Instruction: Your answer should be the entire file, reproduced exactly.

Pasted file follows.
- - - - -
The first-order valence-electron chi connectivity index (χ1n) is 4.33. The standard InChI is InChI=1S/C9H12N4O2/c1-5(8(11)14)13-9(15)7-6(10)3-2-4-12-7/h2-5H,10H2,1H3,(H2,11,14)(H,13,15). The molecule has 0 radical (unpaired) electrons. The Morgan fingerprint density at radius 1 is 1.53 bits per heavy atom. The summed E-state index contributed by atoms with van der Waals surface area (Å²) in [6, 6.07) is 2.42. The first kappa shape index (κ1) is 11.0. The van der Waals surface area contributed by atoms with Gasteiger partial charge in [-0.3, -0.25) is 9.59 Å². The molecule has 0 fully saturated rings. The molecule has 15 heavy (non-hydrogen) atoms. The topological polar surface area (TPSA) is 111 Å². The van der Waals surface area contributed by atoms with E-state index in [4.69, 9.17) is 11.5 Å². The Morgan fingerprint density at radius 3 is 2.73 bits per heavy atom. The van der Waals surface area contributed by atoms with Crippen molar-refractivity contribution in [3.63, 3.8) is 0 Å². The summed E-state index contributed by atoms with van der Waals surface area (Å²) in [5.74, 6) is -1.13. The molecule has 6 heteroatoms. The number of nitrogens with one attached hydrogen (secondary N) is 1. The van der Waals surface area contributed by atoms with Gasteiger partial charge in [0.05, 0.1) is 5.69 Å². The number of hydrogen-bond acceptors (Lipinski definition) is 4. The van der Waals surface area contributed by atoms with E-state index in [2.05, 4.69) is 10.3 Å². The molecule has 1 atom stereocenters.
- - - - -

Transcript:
The first-order valence-electron chi connectivity index (χ1n) is 4.33. The standard InChI is InChI=1S/C9H12N4O2/c1-5(8(11)14)13-9(15)7-6(10)3-2-4-12-7/h2-5H,10H2,1H3,(H2,11,14)(H,13,15). The molecule has 0 radical (unpaired) electrons. The Morgan fingerprint density at radius 1 is 1.53 bits per heavy atom. The summed E-state index contributed by atoms with van der Waals surface area (Å²) in [6, 6.07) is 2.42. The first kappa shape index (κ1) is 11.0. The van der Waals surface area contributed by atoms with Gasteiger partial charge in [-0.3, -0.25) is 9.59 Å². The molecule has 0 fully saturated rings. The molecule has 15 heavy (non-hydrogen) atoms. The topological polar surface area (TPSA) is 111 Å². The van der Waals surface area contributed by atoms with E-state index in [4.69, 9.17) is 11.5 Å². The Morgan fingerprint density at radius 3 is 2.73 bits per heavy atom. The van der Waals surface area contributed by atoms with Crippen molar-refractivity contribution in [3.63, 3.8) is 0 Å². The summed E-state index contributed by atoms with van der Waals surface area (Å²) in [5.74, 6) is -1.13. The molecule has 6 heteroatoms. The number of nitrogens with one attached hydrogen (secondary N) is 1. The van der Waals surface area contributed by atoms with Gasteiger partial charge in [0.05, 0.1) is 5.69 Å². The number of hydrogen-bond acceptors (Lipinski definition) is 4. The van der Waals surface area contributed by atoms with E-state index in [2.05, 4.69) is 10.3 Å². The molecule has 1 atom stereocenters.